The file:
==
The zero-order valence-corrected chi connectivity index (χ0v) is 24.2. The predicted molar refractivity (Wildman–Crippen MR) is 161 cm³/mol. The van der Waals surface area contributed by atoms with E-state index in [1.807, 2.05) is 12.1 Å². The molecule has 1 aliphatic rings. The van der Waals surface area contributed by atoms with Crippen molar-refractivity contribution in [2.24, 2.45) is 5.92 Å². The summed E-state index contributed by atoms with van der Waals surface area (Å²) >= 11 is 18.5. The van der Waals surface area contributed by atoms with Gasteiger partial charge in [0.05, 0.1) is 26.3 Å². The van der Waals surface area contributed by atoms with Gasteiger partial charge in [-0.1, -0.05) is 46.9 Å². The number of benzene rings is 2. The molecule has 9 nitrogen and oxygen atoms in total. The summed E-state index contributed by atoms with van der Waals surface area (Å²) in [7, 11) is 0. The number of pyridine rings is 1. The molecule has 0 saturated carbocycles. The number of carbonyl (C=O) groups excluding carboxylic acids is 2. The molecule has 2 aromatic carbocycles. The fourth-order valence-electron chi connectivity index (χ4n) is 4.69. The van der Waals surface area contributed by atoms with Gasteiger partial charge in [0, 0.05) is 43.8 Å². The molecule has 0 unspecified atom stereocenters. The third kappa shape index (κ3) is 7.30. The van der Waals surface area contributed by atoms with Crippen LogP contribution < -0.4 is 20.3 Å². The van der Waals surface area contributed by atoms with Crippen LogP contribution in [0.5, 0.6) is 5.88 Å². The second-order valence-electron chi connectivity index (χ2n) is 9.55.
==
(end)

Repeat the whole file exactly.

The zero-order valence-corrected chi connectivity index (χ0v) is 24.2. The predicted molar refractivity (Wildman–Crippen MR) is 161 cm³/mol. The van der Waals surface area contributed by atoms with E-state index in [1.807, 2.05) is 12.1 Å². The molecule has 1 aliphatic rings. The van der Waals surface area contributed by atoms with Crippen molar-refractivity contribution in [2.24, 2.45) is 5.92 Å². The summed E-state index contributed by atoms with van der Waals surface area (Å²) >= 11 is 18.5. The van der Waals surface area contributed by atoms with Gasteiger partial charge in [0.05, 0.1) is 26.3 Å². The van der Waals surface area contributed by atoms with Gasteiger partial charge in [-0.1, -0.05) is 46.9 Å². The number of benzene rings is 2. The molecule has 9 nitrogen and oxygen atoms in total. The summed E-state index contributed by atoms with van der Waals surface area (Å²) in [7, 11) is 0. The number of pyridine rings is 1. The molecule has 0 saturated carbocycles. The number of carbonyl (C=O) groups excluding carboxylic acids is 2. The molecule has 2 aromatic carbocycles. The fourth-order valence-electron chi connectivity index (χ4n) is 4.69. The van der Waals surface area contributed by atoms with Gasteiger partial charge in [0, 0.05) is 43.8 Å². The molecule has 0 unspecified atom stereocenters. The third kappa shape index (κ3) is 7.30. The van der Waals surface area contributed by atoms with Crippen LogP contribution < -0.4 is 20.3 Å². The van der Waals surface area contributed by atoms with Crippen LogP contribution in [0.5, 0.6) is 5.88 Å². The second-order valence-electron chi connectivity index (χ2n) is 9.55.